David Jones, artist and poet (1895-1974) begins his PREFACE TO THE ANATHEMATA :

'I have made a heap of all that I could find.' (1) So wrote Nennius, or whoever composed the introductory matter to Historia Brittonum. He speaks of an 'inward wound' which was caused by the fear that certain things dear to him 'should be like smoke dissipated'. Further, he says, 'not trusting my own learning, which is none at all, but partly from writings and monuments of the ancient inhabitants of Britain, partly from the annals of the Romans and the chronicles of the sacred fathers, Isidore, Hieronymous, Prosper, Eusebius and from the histories of the Scots and Saxons although our enemies . . . I have lispingly put together this . . . about past transactions, that [this material] might not be trodden under foot'. (2)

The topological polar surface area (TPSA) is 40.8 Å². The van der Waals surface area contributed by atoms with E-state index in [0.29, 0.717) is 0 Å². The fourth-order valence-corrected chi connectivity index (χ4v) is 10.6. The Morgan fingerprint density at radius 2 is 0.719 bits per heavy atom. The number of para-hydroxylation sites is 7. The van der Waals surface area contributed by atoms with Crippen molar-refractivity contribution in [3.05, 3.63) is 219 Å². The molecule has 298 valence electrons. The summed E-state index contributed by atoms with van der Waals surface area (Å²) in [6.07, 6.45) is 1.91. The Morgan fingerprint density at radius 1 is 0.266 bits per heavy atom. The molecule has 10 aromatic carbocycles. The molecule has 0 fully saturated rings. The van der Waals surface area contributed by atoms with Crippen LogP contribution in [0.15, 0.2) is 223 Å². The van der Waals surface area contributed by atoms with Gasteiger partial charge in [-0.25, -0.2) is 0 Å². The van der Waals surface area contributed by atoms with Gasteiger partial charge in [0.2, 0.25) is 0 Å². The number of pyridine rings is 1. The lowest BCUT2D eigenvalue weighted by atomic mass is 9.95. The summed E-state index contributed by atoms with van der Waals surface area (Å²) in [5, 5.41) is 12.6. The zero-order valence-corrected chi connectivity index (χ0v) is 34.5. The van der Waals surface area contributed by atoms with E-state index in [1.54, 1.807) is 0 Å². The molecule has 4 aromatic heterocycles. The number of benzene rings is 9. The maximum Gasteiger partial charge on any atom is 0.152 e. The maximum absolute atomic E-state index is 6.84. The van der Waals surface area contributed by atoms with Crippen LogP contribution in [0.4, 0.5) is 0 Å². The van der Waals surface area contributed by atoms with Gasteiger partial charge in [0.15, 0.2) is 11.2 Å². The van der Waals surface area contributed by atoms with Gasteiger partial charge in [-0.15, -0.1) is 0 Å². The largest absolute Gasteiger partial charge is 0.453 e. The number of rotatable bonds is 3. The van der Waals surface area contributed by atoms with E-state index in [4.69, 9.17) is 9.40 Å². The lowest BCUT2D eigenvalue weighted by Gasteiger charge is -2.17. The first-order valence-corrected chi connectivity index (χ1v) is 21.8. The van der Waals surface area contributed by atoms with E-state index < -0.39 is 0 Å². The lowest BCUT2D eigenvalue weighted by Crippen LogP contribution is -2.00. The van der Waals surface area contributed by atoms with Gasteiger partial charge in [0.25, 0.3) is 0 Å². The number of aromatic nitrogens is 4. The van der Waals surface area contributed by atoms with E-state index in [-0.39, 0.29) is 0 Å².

(1) The actual words are coacervavi omne quod inveni, and occur in Prologue 2 to the Historia.
(2) Quoted from the translation of Prologue 1. See The Works of Gildas and Nennius, J.A.Giles, London 1841.

26 November 2009

Blot On Black

Following on from A Troubled See, from the bLOGOS/HA HA blotter collection comes BLOT OUT BLINDNESS!

( click image to enlarge )

Of these several hundred blotters, most are white to cream, then yellow, pink, green or blue. A light ground for a dark blot.

Only two provide a black blotter. Understandably, the Dependable Photostat Service of the Commercial Reproducing Company (1933 - Phone 6428: Detroit, Michigan) is proud of its rich blacks. Black on black. The other is the verso of BLOT OUT BLINDNESS!

When this you troubled see ...

( click image to enlarge )
A Person Looks At A Work Of Art/
someone looks at something . . .